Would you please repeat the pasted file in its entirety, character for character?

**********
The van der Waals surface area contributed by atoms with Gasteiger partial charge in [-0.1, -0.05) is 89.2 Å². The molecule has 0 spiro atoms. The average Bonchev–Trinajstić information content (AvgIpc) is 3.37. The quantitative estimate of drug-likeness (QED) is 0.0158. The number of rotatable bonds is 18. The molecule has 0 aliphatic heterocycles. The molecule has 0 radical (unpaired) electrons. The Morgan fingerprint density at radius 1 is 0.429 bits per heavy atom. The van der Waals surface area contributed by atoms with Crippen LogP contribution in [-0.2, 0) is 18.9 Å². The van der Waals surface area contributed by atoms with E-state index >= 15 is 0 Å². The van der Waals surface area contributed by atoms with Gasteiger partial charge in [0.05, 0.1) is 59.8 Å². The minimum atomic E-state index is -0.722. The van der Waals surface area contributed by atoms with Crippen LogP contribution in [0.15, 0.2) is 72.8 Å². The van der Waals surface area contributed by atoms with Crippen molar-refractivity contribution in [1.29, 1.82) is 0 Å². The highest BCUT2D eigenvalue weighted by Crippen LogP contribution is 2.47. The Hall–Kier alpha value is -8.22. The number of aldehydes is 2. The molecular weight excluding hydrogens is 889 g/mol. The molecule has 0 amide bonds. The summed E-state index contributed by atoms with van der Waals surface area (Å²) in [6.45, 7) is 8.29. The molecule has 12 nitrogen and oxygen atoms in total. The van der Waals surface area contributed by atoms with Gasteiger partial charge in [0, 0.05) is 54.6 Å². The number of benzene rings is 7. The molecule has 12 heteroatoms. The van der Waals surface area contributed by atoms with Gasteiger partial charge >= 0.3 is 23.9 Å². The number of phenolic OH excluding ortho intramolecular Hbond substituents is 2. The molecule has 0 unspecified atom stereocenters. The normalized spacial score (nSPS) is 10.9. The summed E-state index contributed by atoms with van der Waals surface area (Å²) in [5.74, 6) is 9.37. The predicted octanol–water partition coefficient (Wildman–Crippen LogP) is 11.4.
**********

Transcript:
The van der Waals surface area contributed by atoms with Gasteiger partial charge in [-0.1, -0.05) is 89.2 Å². The molecule has 0 spiro atoms. The average Bonchev–Trinajstić information content (AvgIpc) is 3.37. The quantitative estimate of drug-likeness (QED) is 0.0158. The number of rotatable bonds is 18. The molecule has 0 aliphatic heterocycles. The molecule has 0 radical (unpaired) electrons. The Morgan fingerprint density at radius 1 is 0.429 bits per heavy atom. The van der Waals surface area contributed by atoms with Crippen LogP contribution in [-0.2, 0) is 18.9 Å². The van der Waals surface area contributed by atoms with E-state index >= 15 is 0 Å². The van der Waals surface area contributed by atoms with Gasteiger partial charge in [0.05, 0.1) is 59.8 Å². The minimum atomic E-state index is -0.722. The van der Waals surface area contributed by atoms with Crippen LogP contribution in [0.15, 0.2) is 72.8 Å². The van der Waals surface area contributed by atoms with Crippen molar-refractivity contribution in [1.29, 1.82) is 0 Å². The highest BCUT2D eigenvalue weighted by Crippen LogP contribution is 2.47. The Hall–Kier alpha value is -8.22. The number of aldehydes is 2. The molecular weight excluding hydrogens is 889 g/mol. The molecule has 0 amide bonds. The summed E-state index contributed by atoms with van der Waals surface area (Å²) in [6.45, 7) is 8.29. The molecule has 12 nitrogen and oxygen atoms in total. The van der Waals surface area contributed by atoms with Gasteiger partial charge in [0, 0.05) is 54.6 Å². The number of benzene rings is 7. The molecule has 12 heteroatoms. The van der Waals surface area contributed by atoms with Gasteiger partial charge >= 0.3 is 23.9 Å². The number of phenolic OH excluding ortho intramolecular Hbond substituents is 2. The molecule has 0 unspecified atom stereocenters. The normalized spacial score (nSPS) is 10.9. The summed E-state index contributed by atoms with van der Waals surface area (Å²) in [5.74, 6) is 9.37. The predicted octanol–water partition coefficient (Wildman–Crippen LogP) is 11.4.